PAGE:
Racial tensions remain high in a suburb outside Saint Louis, Missouri days after an unarmed black teenager was shot to death, allegedly by a white police officer. Civil rights leaders and President Barack Obama are calling for calm. Federal authorities are investigating other recent altercations between African Americans and police.
Police used tear gas to break up angry protesters in Ferguson, Missouri, Tuesday.
The predominantly African American suburb outside Saint Louis has been a hotbed of racial tension since Saturday, when 18-year-old Michael Brown was fatally shot by a police officer. Witnesses said Brown was unarmed.
His mother Lesley McSpadden wants answers.
"My son did not cause this, somebody just did this to him," she said.
Demonstrations over his death turned violent as stores were looted and buildings burned. President Obama called Brown's death heartbreaking and asked the community to honor the young man through reflection and understanding.
Al Sharpton and other civil rights leaders also called for peace.
"To become violent in Michael Brown's name is to betray the gentle giant that he was. Don't be so angry you that you distort the image of who his mother and father told us he was," he said.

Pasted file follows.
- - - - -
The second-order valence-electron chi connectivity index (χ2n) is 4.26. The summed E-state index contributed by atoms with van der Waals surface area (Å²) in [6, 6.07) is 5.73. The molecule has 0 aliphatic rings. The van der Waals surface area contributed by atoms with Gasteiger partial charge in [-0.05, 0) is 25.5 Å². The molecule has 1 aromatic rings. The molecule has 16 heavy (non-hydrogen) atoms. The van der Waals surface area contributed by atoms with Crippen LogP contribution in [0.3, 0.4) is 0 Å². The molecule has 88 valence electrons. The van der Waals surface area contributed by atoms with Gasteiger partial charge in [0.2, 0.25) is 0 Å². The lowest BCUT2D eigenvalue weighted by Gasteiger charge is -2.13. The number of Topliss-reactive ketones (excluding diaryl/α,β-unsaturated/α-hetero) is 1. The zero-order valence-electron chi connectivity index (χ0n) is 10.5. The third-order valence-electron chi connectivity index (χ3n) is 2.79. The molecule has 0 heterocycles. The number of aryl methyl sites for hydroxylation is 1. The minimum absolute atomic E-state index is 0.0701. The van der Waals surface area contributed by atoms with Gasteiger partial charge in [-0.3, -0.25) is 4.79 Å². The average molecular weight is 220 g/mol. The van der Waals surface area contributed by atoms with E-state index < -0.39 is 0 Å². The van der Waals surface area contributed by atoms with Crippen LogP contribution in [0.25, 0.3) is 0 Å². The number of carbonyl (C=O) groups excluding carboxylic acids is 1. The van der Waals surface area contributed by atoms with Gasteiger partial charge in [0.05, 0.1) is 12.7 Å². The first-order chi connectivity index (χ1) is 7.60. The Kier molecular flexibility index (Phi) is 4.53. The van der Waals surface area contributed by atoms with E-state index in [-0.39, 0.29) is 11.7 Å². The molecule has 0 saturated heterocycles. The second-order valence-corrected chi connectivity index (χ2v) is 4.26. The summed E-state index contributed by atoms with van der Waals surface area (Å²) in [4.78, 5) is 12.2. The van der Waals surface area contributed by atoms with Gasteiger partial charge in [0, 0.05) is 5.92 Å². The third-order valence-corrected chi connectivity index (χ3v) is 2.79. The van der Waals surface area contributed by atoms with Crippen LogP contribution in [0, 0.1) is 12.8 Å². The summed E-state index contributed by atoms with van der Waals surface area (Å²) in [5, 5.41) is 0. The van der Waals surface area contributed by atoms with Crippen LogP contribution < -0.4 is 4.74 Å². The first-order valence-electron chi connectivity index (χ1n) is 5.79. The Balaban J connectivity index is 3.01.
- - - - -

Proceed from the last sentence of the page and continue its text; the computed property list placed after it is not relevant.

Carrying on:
Ferguson's Police Chief Thomas Jackson has not released the name of the officer who shot Brown because of safety concerns.
The police force is predominately white and witnesses said the officer was too.
Chief Jackson said the circumstances of the shooting were still under investigation but officers were trying to reduce crime in the community.
"There's been a lot of crime. What we've done recently with the apartment complex is we're working with them to reduce crime and to help solve crime," he said.
The FBI has launched a civil rights investigation into Brown's death, the latest incident involving police accused of using excessive force against African Americans.
In New York, prosecutors are investigating the case of Eric Garner, who died after being arrested. This video shows an officer putting a chokehold on Garner, a tactic forbidden by police regulations.
"Yes, as defined in the department's patrol guide that would appear to have been a chokehold," said Police Commissioner William Bratton.
Legal analysts say federal prosecutors could bring civil rights charges against the police officers. Meanwhile, more protests in New York and Missouri are planned to demand justice in both cases.